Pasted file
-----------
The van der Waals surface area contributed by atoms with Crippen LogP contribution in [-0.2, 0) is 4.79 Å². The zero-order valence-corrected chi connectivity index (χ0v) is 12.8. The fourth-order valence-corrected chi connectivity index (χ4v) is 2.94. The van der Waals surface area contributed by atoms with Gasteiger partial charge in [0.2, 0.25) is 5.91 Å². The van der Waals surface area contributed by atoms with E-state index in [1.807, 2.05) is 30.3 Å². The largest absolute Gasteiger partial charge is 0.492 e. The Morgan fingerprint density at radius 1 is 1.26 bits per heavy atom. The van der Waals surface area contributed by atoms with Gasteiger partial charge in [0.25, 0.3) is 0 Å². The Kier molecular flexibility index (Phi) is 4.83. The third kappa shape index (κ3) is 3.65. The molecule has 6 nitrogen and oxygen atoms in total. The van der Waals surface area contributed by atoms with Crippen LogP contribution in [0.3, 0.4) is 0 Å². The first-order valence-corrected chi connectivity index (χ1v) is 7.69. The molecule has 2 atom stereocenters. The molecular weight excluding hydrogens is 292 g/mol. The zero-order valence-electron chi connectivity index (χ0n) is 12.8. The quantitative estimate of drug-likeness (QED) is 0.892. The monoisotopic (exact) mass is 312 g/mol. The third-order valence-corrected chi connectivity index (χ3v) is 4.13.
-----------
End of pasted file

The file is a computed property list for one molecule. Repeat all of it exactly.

The van der Waals surface area contributed by atoms with Crippen LogP contribution in [-0.2, 0) is 4.79 Å². The zero-order valence-corrected chi connectivity index (χ0v) is 12.8. The fourth-order valence-corrected chi connectivity index (χ4v) is 2.94. The van der Waals surface area contributed by atoms with Gasteiger partial charge in [0.2, 0.25) is 5.91 Å². The van der Waals surface area contributed by atoms with E-state index in [1.807, 2.05) is 30.3 Å². The largest absolute Gasteiger partial charge is 0.492 e. The Morgan fingerprint density at radius 1 is 1.26 bits per heavy atom. The van der Waals surface area contributed by atoms with Gasteiger partial charge in [0.25, 0.3) is 0 Å². The Kier molecular flexibility index (Phi) is 4.83. The third kappa shape index (κ3) is 3.65. The molecule has 6 nitrogen and oxygen atoms in total. The van der Waals surface area contributed by atoms with Crippen LogP contribution in [0.3, 0.4) is 0 Å². The first-order valence-corrected chi connectivity index (χ1v) is 7.69. The molecule has 2 atom stereocenters. The molecular weight excluding hydrogens is 292 g/mol. The zero-order valence-electron chi connectivity index (χ0n) is 12.8. The quantitative estimate of drug-likeness (QED) is 0.892. The monoisotopic (exact) mass is 312 g/mol. The third-order valence-corrected chi connectivity index (χ3v) is 4.13.